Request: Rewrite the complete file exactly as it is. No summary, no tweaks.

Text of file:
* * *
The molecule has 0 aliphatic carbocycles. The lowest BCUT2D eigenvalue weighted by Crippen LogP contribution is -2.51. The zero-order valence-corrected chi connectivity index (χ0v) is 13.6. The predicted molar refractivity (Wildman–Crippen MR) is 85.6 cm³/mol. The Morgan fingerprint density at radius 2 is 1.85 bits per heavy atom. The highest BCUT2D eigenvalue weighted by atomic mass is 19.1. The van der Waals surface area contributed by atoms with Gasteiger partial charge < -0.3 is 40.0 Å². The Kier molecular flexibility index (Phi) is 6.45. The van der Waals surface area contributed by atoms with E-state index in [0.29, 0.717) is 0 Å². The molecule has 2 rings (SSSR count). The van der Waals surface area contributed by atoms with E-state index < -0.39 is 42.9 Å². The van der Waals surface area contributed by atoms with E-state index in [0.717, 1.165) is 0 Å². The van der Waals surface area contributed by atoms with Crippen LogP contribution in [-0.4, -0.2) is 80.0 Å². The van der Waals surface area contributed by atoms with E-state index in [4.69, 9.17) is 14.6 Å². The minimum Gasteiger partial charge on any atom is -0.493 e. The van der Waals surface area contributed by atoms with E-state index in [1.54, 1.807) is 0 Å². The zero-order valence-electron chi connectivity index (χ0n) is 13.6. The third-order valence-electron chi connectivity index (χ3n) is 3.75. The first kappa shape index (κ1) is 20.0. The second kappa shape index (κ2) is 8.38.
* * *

The molecule has 0 aliphatic carbocycles. The lowest BCUT2D eigenvalue weighted by Crippen LogP contribution is -2.51. The zero-order valence-corrected chi connectivity index (χ0v) is 13.6. The predicted molar refractivity (Wildman–Crippen MR) is 85.6 cm³/mol. The Morgan fingerprint density at radius 2 is 1.85 bits per heavy atom. The highest BCUT2D eigenvalue weighted by atomic mass is 19.1. The van der Waals surface area contributed by atoms with Gasteiger partial charge < -0.3 is 40.0 Å². The Kier molecular flexibility index (Phi) is 6.45. The van der Waals surface area contributed by atoms with E-state index in [0.29, 0.717) is 0 Å². The molecule has 2 rings (SSSR count). The van der Waals surface area contributed by atoms with E-state index < -0.39 is 42.9 Å². The van der Waals surface area contributed by atoms with E-state index in [0.717, 1.165) is 0 Å². The van der Waals surface area contributed by atoms with Crippen LogP contribution in [-0.4, -0.2) is 80.0 Å². The van der Waals surface area contributed by atoms with E-state index in [4.69, 9.17) is 14.6 Å². The minimum Gasteiger partial charge on any atom is -0.493 e. The van der Waals surface area contributed by atoms with E-state index in [1.54, 1.807) is 0 Å². The zero-order valence-electron chi connectivity index (χ0n) is 13.6. The third-order valence-electron chi connectivity index (χ3n) is 3.75. The first kappa shape index (κ1) is 20.0. The second kappa shape index (κ2) is 8.38.